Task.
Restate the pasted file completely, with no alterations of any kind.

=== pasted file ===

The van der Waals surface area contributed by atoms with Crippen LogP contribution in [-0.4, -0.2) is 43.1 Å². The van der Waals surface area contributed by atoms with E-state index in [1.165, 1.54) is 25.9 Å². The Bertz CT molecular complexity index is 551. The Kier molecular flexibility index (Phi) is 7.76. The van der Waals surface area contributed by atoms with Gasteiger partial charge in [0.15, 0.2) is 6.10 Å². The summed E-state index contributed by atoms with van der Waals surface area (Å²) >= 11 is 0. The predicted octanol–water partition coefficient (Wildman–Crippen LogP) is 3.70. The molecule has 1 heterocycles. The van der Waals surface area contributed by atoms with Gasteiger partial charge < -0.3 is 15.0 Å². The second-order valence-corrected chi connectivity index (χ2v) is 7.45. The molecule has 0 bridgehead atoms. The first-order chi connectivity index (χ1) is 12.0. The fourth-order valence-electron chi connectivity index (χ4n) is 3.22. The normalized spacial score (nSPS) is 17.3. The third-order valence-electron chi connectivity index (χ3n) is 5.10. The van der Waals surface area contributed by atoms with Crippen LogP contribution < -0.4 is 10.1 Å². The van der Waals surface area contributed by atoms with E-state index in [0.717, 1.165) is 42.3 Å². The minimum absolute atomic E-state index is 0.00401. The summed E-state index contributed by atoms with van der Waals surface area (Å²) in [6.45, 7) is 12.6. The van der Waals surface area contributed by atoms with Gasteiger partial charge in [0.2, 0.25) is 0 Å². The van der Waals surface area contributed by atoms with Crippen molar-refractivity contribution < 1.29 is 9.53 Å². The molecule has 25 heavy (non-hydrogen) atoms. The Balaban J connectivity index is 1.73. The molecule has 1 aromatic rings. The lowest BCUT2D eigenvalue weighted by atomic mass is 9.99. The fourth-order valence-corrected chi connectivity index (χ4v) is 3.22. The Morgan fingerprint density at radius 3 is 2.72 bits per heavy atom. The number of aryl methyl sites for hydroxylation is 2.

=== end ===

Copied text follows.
The van der Waals surface area contributed by atoms with Crippen LogP contribution in [-0.4, -0.2) is 43.1 Å². The van der Waals surface area contributed by atoms with E-state index in [1.165, 1.54) is 25.9 Å². The Bertz CT molecular complexity index is 551. The Kier molecular flexibility index (Phi) is 7.76. The van der Waals surface area contributed by atoms with Gasteiger partial charge in [0.15, 0.2) is 6.10 Å². The summed E-state index contributed by atoms with van der Waals surface area (Å²) >= 11 is 0. The predicted octanol–water partition coefficient (Wildman–Crippen LogP) is 3.70. The molecule has 1 heterocycles. The van der Waals surface area contributed by atoms with Gasteiger partial charge < -0.3 is 15.0 Å². The second-order valence-corrected chi connectivity index (χ2v) is 7.45. The molecule has 0 bridgehead atoms. The first-order chi connectivity index (χ1) is 12.0. The fourth-order valence-electron chi connectivity index (χ4n) is 3.22. The normalized spacial score (nSPS) is 17.3. The third-order valence-electron chi connectivity index (χ3n) is 5.10. The van der Waals surface area contributed by atoms with Crippen LogP contribution < -0.4 is 10.1 Å². The van der Waals surface area contributed by atoms with E-state index in [0.717, 1.165) is 42.3 Å². The minimum absolute atomic E-state index is 0.00401. The summed E-state index contributed by atoms with van der Waals surface area (Å²) in [6.45, 7) is 12.6. The van der Waals surface area contributed by atoms with Gasteiger partial charge in [0.2, 0.25) is 0 Å². The van der Waals surface area contributed by atoms with Crippen molar-refractivity contribution < 1.29 is 9.53 Å². The molecule has 25 heavy (non-hydrogen) atoms. The Balaban J connectivity index is 1.73. The molecule has 1 aromatic rings. The lowest BCUT2D eigenvalue weighted by atomic mass is 9.99. The fourth-order valence-corrected chi connectivity index (χ4v) is 3.22. The Morgan fingerprint density at radius 3 is 2.72 bits per heavy atom. The number of aryl methyl sites for hydroxylation is 2.